The Adventure Time panel from NYCC!


On the last day of this years New York Comic Con, I was able to attend the “totally mathematical” panel for adventure time! The creator along some of the cast and crew attended and made things very fun for everyone there.

To make the article easier to follow, I’ve color coded the attendees as follows:
Dave Itzkof: Moderater and New York Times cultural reporter
Pendleton Ward: Creator and Lumpy Space Princess
John DiMaggio: voices Jake The Dog
Jeremy Shada: who voices Finn
Rebecca Sugar: who is an artist, talented ukulele player and writer
Kent Osborne: who is the head of story

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To start off the panel, Dave asked “You’ve created a cartoon world where a boy and a dog can be brothers and best friends, where a lumpy space blob can be a princess and a vampire can have daddy issues….what were you like as a child?”

Ward laughs out “eh…I don’t know….I was an idiot! I was fat and I ate a lot of pizza and played Diablo one. As a small chubby nerd, it was my entire life. Video games, comics, and cartoons that was all that I knew. I lived in that world.” he says, “…But I knew what I wanted to do when I was little… I know that I wanted to be an animator. My mom would carry post-it notes in her purse and give them to me… and I would sit by myself and animate stories on them.”

With that, John DiMaggio adds that he has a story that he heard from Matt Groening:
“His mom brought Penn over to Matt Groening’s house as like an eleven or twelve year old. And says ‘Hi!’ Just cold-called, knocked the door. Matt answered the door… and she says ‘This is my son, Pendleton Ward, and he wants to be an animator. Do you have any advice for him? And Matt gave him advice. And sure enough, one of Matt’s favorite shows is Adventure Time.”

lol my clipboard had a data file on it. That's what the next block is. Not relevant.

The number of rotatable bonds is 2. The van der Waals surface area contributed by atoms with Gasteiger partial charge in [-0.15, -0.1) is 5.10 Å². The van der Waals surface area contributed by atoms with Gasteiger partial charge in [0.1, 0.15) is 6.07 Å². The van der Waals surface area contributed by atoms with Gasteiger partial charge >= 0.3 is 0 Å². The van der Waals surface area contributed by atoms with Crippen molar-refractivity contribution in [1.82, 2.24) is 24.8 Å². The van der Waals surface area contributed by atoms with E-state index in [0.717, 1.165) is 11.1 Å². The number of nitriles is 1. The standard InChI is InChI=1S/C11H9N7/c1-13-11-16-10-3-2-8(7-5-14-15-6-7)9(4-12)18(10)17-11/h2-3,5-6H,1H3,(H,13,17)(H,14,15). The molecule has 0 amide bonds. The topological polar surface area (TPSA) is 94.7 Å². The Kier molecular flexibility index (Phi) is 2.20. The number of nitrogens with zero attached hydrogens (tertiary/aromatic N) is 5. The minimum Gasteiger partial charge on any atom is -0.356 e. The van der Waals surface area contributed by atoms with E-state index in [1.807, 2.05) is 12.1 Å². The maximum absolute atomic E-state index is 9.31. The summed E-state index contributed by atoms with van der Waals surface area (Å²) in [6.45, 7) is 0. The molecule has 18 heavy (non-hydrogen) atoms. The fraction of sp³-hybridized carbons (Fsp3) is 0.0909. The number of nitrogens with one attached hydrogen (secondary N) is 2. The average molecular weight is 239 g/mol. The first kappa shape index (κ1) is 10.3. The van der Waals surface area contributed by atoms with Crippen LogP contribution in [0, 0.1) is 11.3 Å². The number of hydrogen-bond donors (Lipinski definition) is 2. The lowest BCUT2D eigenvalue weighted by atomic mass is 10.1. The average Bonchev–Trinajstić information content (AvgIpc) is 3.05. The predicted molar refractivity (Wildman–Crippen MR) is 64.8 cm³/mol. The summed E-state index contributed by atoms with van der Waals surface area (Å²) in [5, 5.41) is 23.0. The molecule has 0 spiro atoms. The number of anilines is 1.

When asked how the show was created between that childhood memory and now, Ward says, “The first thing people don’t do is… do stuff. I think you just need to take a stab at stuff as soon as you can. …Just start animating if you want to be an animator. That’s what I was doing. I went to school…”

Itzoff asked Ward about the origins of the Adventure Time characters.
“They were just doodles in my sketchbook, I doodle a lot” says Ward “That’s where it started. I just picked two doodles when I was pitching for my book and I plugged in the personalities of my friends into these little sketches. When you’re trying to figure out what to pitch or what your story is just start drawing and look to your friends. Your two weirdest friends. Fan fic your friends!”

Itzoff asked Jeremy how he got into voice acting and DiMaggio took over the question to tell his story.
“I’ve been acting since I was a kid. I did stand-up in my twenties here in NYC… These are my old stomping grounds. …I started doing voice-over for TV radio commercials. Then I when I moved to Los Angeles there’s more animation there and started to audition. I got Futurama. That’s it.” “Jake’s voice is close to mine, but with a little more… You wanna cuddle up with this voice. You audition and you hope for the best. You never know when a show is going to explode like this show has!”

“So tell us then how Jeremy became part of the show?” asks Itzoff:

“I started out doing live action,”” says Shada “I had done some voice-over commercials… and when the audition came around for Adventure Time, my brother Zack did the original pilot and played Finn in the pilot, and so when it rolled around to Cartoon Network about three years later my voice sounded just like his and I kind of copied him. Went through a few rounds of auditioning and then BOOM!”